EVENTUALLY, if you watch enough boxing and watch enough boxers, you will understand that not everybody is cut out to be a star, an A-side, or even someone deserving of headline status. And that’s just fine.

For some, irrespective of their talent or unbeaten record, those are positions not for them but for others, and so long as they are aware of this, and do all they can to work around it, they will have a very good and successful career nonetheless.

One such fighter is Joshua Buatsi, the 2016 Olympic bronze medallist who tonight (May 6) in Birmingham moved to 17-0 (13) as a pro with a one-sided thrashing of Poland’s Pawel Stepien. That win, like so many of Buatsi’s previous 16, was a performance as dominant as it was dull, sadly resulting in many of the audience vacating their seats ahead of the final bell, moving as though their football team had just conceded the fourth goal in a drubbing. Moving as a collective, this was not an evacuation designed to disrespect Buatsi or even make some grand statement. Instead, so predictable was the win over Stepien, many simply thought, You know what? Life’s too short for this. Let’s go home. They then promptly left the Resorts World Arena knowing there would be no drama to follow, nor any fear of missing out as they made their way to either their car or a train station.

Buatsi, of course, would have been unaware of this. Too focused to see anything beyond the ring, he may have been conscious of the gradual strangling of the atmosphere as the fight went on, and increasing periods of silence during rounds, but, as far as he was concerned, he had one job to do – and, in some respects, did it well, too. He got the win. He lost barely a round in the process.

Critics, however, which should include those who left, will argue Buatsi’s job was more than to just win a fight against an unproven Pole who had never boxed outside his homeland until tonight. They will say the real job, having recently signed with Sky Sports and Boxxer and complained about his treatment at his previous employer, was to grab the limelight and the attention of all who, sadly, ended up turning away. In other words, merely winning tonight in Birmingham was not enough for Buatsi. He had to impress. He had to dazzle. He had to produce the kind of performance people would talk about afterwards and not try to forget.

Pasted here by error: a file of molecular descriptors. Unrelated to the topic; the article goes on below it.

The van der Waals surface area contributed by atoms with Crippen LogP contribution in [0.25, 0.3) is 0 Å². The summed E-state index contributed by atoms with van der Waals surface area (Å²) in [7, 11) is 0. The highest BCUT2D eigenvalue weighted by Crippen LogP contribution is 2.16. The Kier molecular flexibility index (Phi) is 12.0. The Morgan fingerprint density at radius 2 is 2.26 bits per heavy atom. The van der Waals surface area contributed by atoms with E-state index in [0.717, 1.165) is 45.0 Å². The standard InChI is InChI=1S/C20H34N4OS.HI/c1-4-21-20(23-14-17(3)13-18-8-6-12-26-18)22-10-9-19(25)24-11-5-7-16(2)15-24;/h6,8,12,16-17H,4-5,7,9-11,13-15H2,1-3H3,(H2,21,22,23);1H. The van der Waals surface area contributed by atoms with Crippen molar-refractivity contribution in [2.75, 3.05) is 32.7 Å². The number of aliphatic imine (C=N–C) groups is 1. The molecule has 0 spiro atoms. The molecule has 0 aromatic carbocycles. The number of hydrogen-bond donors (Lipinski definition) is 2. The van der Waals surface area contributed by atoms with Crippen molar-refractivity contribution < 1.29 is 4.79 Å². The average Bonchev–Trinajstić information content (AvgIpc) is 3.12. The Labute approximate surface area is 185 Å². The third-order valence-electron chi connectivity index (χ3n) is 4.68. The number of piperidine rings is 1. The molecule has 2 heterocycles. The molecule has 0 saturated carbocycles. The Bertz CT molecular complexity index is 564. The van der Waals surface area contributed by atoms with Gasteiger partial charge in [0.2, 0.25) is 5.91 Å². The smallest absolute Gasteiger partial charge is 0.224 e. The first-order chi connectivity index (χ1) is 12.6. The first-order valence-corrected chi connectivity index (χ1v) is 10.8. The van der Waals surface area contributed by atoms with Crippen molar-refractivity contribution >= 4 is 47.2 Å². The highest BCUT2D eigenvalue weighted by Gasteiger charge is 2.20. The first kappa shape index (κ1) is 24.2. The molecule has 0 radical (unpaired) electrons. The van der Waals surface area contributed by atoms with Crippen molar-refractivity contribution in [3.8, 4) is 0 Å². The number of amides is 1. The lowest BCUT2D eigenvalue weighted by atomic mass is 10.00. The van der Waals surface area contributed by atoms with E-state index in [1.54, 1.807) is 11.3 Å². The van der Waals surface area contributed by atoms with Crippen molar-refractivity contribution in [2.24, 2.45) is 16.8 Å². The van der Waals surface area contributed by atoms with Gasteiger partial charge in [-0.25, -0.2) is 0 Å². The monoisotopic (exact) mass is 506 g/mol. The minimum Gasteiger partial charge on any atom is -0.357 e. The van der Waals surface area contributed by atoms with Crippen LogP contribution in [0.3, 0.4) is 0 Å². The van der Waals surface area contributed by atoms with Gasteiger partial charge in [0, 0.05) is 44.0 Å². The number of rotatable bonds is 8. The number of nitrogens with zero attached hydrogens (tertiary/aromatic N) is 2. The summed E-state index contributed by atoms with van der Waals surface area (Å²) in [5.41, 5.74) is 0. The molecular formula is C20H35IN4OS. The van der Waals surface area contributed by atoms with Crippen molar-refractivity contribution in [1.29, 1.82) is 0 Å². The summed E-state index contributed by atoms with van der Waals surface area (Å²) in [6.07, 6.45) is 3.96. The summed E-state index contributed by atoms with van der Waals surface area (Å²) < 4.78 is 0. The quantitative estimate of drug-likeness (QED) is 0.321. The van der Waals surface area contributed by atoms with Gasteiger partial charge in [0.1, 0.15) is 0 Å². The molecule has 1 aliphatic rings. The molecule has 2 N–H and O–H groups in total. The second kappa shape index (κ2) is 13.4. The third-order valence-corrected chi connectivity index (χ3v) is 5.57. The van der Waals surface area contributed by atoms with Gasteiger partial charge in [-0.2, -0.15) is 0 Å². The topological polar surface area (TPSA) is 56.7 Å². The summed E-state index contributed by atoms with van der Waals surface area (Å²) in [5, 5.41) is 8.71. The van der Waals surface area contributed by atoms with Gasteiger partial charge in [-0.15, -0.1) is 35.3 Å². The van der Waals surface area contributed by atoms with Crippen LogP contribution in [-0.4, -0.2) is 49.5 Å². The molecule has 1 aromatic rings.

As it turned out, in that regard he failed. He stayed unbeaten, which remains the thing most important, but even Buatsi himself graded the performance a “five out of ten” when interviewed about it afterwards. Worse than that, though, because these performances seem to be forming a pattern, and because DAZN and Matchroom saw no value in Buatsi unless he was paired with Dmitry Bivol, one does to start wonder about the Londoner’s place in the sport and his worth as a headline attraction. That’s not to say his talent and skill level is undeserving of that; far from it. He is still a very capable and quality operator on his day. But, equally, we must look past this idea that every quality operator is going to become a famous face and household name in the sporting world. Some, despite their best efforts, will never get close to this. Nor should they overestimate their worth or believe that merely outboxing an unknown opponent for 10 or 12 rounds is enough to deliver them the pay-per-view opportunities they all believe they deserve.